RifaximinCNoneNausea, abdominal painTeratogenic in high doses in animals; no human studiesUnknown; no reports available92
NeomycinDNoneNephrotoxicity, ototoxicityLike other aminoglycosides, may cause fetal ototoxicityUnknown; no reports, although other aminoglycosides are considered safe93–96
CefotaximeBNoneDiarrhea, abdominal painNo fetal harm in animal studiesProbably; negligible amount in breast milk97–101
CiprofloxacinCNoneNausea, dyspepsiaTeratogenic in animal studies; congenital anomalies reported in 1 human study, but none in 3 other studiesProbably; arthropathy in juvenile animals; 1 case report of pseudomembranous colitis102–109
NorfloxacinCNoneNausea, dyspepsiaTeratogenic in animal studies; no harm in human observational studyProbably; no reports, although other quinolones are considered safe102–103, 107
LamivudineCUnknownLactic acidosis, pancreatitis, peripheral neuropathy, anemiaNo increases in birth defects overall; reports of mitochondrial dysfunctionUnsafe; possible severe adverse reactions in infant110–113
Interferon alfa 2a and 2bCUnknownFatigue, mood changes, pancytopenia, myalgiasAbortifacient in monkeys at 90 times human dose; case reports of transient thrombocytopenia, intrauterine growth restriction, and neonatal lupusUnknown but not recommended; excretion into milk reported in mice114, 115
AdefovirCUnknownNephrotoxicity, lactic acidosisUnknown; no studies or case reports in either women or animalsUnknown but not recommended116
EntecavirCUnknownLactic acidosisNo studies in humans; in rats, lower body weights, tail and vertebral malformations, and reduced ossification were seen at 3100 times human doseUnsafe; secreted into milk of lactating rats117
TelbivudineBUnknownLactic acidosis, neutropenia, thrombocytopeniaNo adverse effects in animals at doses as high as 37 times human dosePossibly unsafe; found to be excreted into the milk of lactating rats118
RibavirinXUnknownPancytopenia, nephrotoxicity, myalgiasEmbryocidal and teratogenic in all animals studied; should also be avoided in men whose female partners are or may become pregnantPossibly unsafe; unknown whether it is excreted into milk119
AzathioprineDUnknownLeukopenia, gastrointestinal side effects22% malformations, 45% first trimester abortionUnsafe120
PrednisoneBNoneHypertension, gestational diabetes, cushingoid appearance, osteonecrosis, weight gain, dyslipidemia, infection4% malformation rate, adrenal insufficiency, premature rupture of membranesSafe121
PenicillamineDUnknownAnemia, agranulocytosis, proteinuriaPossible cutaneous defectsUnknown122, 123
TrientineCUnknownAnemia, neurologic worsening, iatrogenic copper deficiencyChromosomal defectsUnknown124
Ursodeoxycholic acidBUnknownHeadache, dizziness, constipationEffects during first trimester unclear; presumed safe during third trimesterUnknown64, 66
CholestyramineCNone in rat modelsVitamin malabsorption, particularly KNo studies in pregnant humans, possible vitamin deficienciesNot excreted into breast milk125
HydroxyzineCUnknownCentral nervous system depressionNeonatal withdrawal syndromeUnknown67


Chronic Viral Hepatitis B and C

The chief potential risk posed by viral hepatitis during pregnancy is transmission of the virus from mother to child. In areas endemic for hepatitis B, vertical transmission of the virus is responsible for the vast majority of infections. When a mother is a hepatitis B surface antigen carrier with viral DNA present in her serum, the neonate has an 80% to 90% risk of also becoming a chronic carrier.33 High levels of viremia are the most important risk factor for infection of the infant, with transmission rates decreasing to as low as 10% to 30% when viral DNA is absent from the mother's serum.34 Intraplacental transmission is the most common means of vertical spread, although infection can also occur during delivery and breastfeeding.35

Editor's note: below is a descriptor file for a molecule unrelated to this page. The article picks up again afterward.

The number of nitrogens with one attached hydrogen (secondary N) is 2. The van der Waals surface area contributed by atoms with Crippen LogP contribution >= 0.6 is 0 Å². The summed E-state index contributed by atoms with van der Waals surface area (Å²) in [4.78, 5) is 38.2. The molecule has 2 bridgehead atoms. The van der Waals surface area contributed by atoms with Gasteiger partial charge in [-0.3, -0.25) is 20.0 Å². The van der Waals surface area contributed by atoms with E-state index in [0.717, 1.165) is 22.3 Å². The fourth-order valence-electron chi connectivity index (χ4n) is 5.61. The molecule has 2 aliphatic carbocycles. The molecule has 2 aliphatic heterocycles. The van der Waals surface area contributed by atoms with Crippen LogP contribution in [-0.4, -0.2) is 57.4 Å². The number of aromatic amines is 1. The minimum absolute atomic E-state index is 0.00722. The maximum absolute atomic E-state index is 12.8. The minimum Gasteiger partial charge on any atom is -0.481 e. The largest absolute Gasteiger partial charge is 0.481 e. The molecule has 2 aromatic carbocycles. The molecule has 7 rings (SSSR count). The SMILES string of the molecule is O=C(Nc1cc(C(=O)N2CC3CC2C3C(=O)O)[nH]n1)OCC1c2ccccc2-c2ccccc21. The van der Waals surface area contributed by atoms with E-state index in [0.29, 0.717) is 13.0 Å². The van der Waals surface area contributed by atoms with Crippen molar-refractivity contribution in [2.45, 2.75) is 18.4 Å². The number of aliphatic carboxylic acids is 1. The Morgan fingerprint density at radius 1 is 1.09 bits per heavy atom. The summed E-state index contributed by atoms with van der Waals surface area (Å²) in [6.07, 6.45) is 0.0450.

In contrast, rates of transmission of hepatitis C from mother to infant are typically low, ranging from 4% to 10%.35 Risk is increased by high levels of viral RNA in the mother and by prolonged time from rupture of membranes to delivery. Most children who acquire hepatitis C from their mothers do so during delivery, when they are exposed to a high volume of their mother's blood and vaginal fluids. Additional risk factors for the vertical spread of hepatitis C are genotypes 1 and 3, elevated alanine aminotransferase levels, and coinfection with human immunodeficiency virus.35

Laboratory parameters, are expected to fluctuate during pregnancy, although the clinical significance is unknown. Because of the expansion of extracellular fluid, all markers of liver function except for alkaline phosphatase, which is produced by the placenta, tend to decrease. This is particularly true during the second and third trimesters.3 Hepatitis B virus DNA levels typically increase late in pregnancy or in the early postpartum period, with 1 retrospective study showing a mean increase of 0.4 log.36 Several studies have likewise shown hepatitis C RNA levels to increase during the second and third trimesters.37–39

Hepatitis B viral infection itself does not appear to alter fertility, conception, or pregnancy beyond the effects of cirrhosis or liver failure.40 Case reports have reported delivery before 34 weeks, antepartum hemorrhage,41 fetal distress, and meconium peritonitis,42 but these have been isolated experiences.